Use this URL to cite or link to this record in EThOS: http://ethos.bl.uk/OrderDetails.do?uin=uk.bl.ethos.716289
Title: Do glaciers enhance organic carbon burial? : an isotopic approach linking continental weathering, iron-(oxhydr)oxides and climate change
Author: Hawley, Scott Michael
Awarding Body: Durham University
Current Institution: Durham University
Date of Award: 2017
Availability of Full Text:
Access from EThOS:
Access from Institution:
Abstract:
This thesis explores continental weathering patterns in glacial and non-glacial river catchments in Iceland and Greenland. Specific attention is placed on characterizing the relative iron (oxyhydr)oxide export rates of glacial and non-glacial catchments to the ocean. Total element concentration and iron stable isotope measurements indicate that chemical weathering differences do exist between glacial and non-glacial catchments. The differences appear primarily related to variations in soil formation and organic matter availability between the environments. Physical, rather than chemical, differences between glacial and non-glacial catchments however dominate the relative differences in (oxyhyr)oxide export rates. Glacial and non-glacial river sediments from otherwise analogous terrains contain about the same quantity of iron (oxyhyr)oxide on a weight normalized basis. This equates to glacial rivers exporting far more iron (oxyhyr)oxides on a discharge weighted basis, because glacial rivers contain far higher suspended sediment concentrations that non-glacial rivers. Existing research shows that organic carbon accumulation and burial in marine environments scale directly with iron (oxyhydr)oxide accumulation. This means that shifts in continental weathering over glacial-interglacial cycles drive further changes in marine carbon burial creating a global climate feedback loop.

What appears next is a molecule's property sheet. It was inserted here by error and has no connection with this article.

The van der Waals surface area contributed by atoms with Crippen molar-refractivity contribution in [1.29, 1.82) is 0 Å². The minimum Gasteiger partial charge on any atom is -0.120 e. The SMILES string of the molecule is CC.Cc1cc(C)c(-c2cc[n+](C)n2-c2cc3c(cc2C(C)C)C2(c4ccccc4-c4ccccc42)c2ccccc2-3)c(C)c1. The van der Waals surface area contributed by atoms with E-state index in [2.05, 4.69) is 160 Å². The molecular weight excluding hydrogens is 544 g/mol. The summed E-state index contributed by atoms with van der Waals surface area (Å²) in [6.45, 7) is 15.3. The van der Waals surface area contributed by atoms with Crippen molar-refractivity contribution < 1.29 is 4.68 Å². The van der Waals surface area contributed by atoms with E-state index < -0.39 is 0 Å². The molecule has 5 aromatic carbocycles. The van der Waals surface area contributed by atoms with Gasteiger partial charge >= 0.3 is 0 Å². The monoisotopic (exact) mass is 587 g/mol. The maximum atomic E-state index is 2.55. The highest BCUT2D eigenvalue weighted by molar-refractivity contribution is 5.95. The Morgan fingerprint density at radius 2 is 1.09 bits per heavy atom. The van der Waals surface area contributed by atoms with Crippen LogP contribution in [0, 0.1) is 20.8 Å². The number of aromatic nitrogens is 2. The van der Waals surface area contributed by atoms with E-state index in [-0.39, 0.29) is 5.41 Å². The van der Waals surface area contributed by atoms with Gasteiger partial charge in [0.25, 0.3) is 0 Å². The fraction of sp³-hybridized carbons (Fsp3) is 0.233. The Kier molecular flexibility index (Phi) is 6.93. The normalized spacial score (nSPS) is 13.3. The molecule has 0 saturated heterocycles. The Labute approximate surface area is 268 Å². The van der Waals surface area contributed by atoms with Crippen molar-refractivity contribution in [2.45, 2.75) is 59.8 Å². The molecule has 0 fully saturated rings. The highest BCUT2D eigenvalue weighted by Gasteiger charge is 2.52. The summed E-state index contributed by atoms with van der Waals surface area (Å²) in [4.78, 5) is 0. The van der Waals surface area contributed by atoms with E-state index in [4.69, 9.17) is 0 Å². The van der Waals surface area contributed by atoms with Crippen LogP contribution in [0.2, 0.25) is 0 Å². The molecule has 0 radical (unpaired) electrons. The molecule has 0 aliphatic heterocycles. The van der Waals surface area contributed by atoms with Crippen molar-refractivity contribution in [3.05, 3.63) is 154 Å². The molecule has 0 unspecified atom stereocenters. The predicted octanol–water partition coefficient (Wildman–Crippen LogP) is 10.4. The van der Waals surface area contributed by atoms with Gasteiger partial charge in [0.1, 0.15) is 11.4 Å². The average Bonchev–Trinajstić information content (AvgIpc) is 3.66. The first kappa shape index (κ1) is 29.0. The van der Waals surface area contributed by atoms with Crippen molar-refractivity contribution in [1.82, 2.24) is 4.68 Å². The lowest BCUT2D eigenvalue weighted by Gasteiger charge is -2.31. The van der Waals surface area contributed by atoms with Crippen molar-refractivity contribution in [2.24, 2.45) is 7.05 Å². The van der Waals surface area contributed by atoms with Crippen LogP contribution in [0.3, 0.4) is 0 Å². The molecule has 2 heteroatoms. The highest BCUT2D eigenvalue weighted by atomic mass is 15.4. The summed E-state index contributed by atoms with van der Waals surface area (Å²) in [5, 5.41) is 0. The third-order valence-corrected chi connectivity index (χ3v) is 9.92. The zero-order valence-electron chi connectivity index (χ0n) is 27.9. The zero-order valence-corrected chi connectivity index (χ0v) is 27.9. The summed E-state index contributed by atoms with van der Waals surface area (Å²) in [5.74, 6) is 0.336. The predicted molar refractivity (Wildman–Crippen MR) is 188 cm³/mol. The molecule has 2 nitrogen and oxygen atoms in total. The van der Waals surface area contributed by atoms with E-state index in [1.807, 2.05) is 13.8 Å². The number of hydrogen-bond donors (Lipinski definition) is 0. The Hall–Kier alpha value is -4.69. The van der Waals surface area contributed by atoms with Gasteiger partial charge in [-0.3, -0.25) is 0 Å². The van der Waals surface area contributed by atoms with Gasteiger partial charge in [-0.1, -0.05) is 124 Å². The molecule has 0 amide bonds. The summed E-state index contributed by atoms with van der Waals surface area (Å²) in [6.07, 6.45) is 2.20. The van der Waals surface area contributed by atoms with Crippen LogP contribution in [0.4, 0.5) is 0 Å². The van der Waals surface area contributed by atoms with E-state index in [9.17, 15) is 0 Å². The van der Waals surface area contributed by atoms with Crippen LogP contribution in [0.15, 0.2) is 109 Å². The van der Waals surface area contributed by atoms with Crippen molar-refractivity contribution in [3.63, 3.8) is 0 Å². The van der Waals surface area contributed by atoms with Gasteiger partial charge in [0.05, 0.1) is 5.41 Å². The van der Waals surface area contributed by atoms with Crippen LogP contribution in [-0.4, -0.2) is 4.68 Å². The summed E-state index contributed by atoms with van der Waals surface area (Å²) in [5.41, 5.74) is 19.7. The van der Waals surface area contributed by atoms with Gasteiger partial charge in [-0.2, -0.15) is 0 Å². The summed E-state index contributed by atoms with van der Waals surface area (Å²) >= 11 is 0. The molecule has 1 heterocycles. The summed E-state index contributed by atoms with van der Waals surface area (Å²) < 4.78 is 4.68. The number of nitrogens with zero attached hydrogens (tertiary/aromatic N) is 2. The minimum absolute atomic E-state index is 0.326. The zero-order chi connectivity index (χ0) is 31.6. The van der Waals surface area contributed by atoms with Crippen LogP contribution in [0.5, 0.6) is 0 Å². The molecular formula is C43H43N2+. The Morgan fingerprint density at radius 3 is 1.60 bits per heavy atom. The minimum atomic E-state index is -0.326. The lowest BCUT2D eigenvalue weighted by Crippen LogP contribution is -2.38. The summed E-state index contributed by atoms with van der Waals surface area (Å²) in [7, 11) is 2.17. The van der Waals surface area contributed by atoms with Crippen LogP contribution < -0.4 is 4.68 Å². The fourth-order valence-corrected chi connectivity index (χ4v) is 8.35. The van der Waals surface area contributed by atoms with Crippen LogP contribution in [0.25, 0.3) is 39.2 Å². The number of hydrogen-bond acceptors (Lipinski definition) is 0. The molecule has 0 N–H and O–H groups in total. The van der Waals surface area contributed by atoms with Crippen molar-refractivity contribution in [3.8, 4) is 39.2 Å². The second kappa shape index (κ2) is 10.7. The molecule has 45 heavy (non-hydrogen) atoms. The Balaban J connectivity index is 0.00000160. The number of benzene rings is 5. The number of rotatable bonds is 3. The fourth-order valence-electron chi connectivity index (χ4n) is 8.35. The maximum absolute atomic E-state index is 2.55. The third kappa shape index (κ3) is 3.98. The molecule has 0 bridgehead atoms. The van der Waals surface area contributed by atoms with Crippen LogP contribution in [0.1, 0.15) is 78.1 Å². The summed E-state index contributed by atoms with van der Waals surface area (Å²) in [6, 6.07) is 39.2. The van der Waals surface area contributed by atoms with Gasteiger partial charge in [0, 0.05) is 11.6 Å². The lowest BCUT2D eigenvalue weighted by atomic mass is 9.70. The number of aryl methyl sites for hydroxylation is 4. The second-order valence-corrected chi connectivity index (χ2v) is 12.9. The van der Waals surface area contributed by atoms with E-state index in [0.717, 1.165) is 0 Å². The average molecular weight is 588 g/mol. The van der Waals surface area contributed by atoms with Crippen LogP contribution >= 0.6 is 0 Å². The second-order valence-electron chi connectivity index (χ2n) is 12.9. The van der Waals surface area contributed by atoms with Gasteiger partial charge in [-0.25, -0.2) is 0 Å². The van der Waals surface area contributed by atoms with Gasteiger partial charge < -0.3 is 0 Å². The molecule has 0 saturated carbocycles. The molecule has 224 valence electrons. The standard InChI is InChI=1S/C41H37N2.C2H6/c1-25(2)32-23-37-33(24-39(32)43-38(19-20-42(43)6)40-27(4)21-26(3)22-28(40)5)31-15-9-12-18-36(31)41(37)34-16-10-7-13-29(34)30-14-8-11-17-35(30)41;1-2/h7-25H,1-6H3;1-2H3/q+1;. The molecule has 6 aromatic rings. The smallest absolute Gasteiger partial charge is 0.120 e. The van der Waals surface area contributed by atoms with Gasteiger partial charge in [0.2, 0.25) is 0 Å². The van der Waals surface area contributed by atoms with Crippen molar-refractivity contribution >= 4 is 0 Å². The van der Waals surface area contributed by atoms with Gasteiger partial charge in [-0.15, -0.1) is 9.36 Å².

Supervisor: Not available Sponsor: Not available
Qualification Name: Thesis (Ph.D.) Qualification Level: Doctoral
EThOS ID: uk.bl.ethos.716289  DOI: Not available
Share: